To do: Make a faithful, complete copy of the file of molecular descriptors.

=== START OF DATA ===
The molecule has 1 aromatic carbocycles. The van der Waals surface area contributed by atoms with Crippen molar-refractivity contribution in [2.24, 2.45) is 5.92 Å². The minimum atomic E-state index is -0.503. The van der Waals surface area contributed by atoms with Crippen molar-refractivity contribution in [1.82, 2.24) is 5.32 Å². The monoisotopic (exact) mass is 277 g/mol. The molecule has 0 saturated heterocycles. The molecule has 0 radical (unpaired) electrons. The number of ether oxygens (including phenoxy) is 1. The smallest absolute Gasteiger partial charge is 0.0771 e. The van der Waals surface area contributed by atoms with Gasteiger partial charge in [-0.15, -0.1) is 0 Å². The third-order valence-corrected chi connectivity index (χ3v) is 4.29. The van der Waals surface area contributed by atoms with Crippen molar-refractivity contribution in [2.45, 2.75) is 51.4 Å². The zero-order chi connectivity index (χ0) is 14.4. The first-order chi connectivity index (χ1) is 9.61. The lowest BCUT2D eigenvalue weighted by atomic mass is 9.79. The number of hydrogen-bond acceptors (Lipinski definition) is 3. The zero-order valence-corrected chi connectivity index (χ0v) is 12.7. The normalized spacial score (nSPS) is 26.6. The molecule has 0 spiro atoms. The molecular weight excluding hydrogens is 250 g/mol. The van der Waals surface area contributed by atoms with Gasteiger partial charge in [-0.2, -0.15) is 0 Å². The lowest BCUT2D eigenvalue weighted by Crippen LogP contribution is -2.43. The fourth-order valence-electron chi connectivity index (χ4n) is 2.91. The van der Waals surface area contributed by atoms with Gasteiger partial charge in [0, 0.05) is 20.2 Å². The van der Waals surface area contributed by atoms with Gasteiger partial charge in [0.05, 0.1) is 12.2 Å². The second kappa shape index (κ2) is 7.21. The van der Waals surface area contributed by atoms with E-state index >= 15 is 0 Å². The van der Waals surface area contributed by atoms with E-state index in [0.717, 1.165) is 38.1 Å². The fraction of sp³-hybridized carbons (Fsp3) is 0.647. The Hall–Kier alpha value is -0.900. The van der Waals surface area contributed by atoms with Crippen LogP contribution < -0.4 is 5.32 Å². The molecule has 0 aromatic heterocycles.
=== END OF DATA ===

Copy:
The molecule has 1 aromatic carbocycles. The van der Waals surface area contributed by atoms with Crippen molar-refractivity contribution in [2.24, 2.45) is 5.92 Å². The minimum atomic E-state index is -0.503. The van der Waals surface area contributed by atoms with Crippen molar-refractivity contribution in [1.82, 2.24) is 5.32 Å². The monoisotopic (exact) mass is 277 g/mol. The molecule has 0 saturated heterocycles. The molecule has 0 radical (unpaired) electrons. The number of ether oxygens (including phenoxy) is 1. The smallest absolute Gasteiger partial charge is 0.0771 e. The van der Waals surface area contributed by atoms with Gasteiger partial charge in [-0.15, -0.1) is 0 Å². The third-order valence-corrected chi connectivity index (χ3v) is 4.29. The van der Waals surface area contributed by atoms with Crippen molar-refractivity contribution in [2.45, 2.75) is 51.4 Å². The zero-order chi connectivity index (χ0) is 14.4. The first-order chi connectivity index (χ1) is 9.61. The lowest BCUT2D eigenvalue weighted by atomic mass is 9.79. The number of hydrogen-bond acceptors (Lipinski definition) is 3. The zero-order valence-corrected chi connectivity index (χ0v) is 12.7. The normalized spacial score (nSPS) is 26.6. The molecule has 0 spiro atoms. The molecular weight excluding hydrogens is 250 g/mol. The van der Waals surface area contributed by atoms with Gasteiger partial charge in [-0.2, -0.15) is 0 Å². The lowest BCUT2D eigenvalue weighted by Crippen LogP contribution is -2.43. The fourth-order valence-electron chi connectivity index (χ4n) is 2.91. The van der Waals surface area contributed by atoms with Gasteiger partial charge in [0, 0.05) is 20.2 Å². The van der Waals surface area contributed by atoms with Gasteiger partial charge in [0.05, 0.1) is 12.2 Å². The second kappa shape index (κ2) is 7.21. The van der Waals surface area contributed by atoms with E-state index >= 15 is 0 Å². The van der Waals surface area contributed by atoms with E-state index in [0.717, 1.165) is 38.1 Å². The fraction of sp³-hybridized carbons (Fsp3) is 0.647. The Hall–Kier alpha value is -0.900. The van der Waals surface area contributed by atoms with Crippen LogP contribution < -0.4 is 5.32 Å². The molecule has 0 aromatic heterocycles.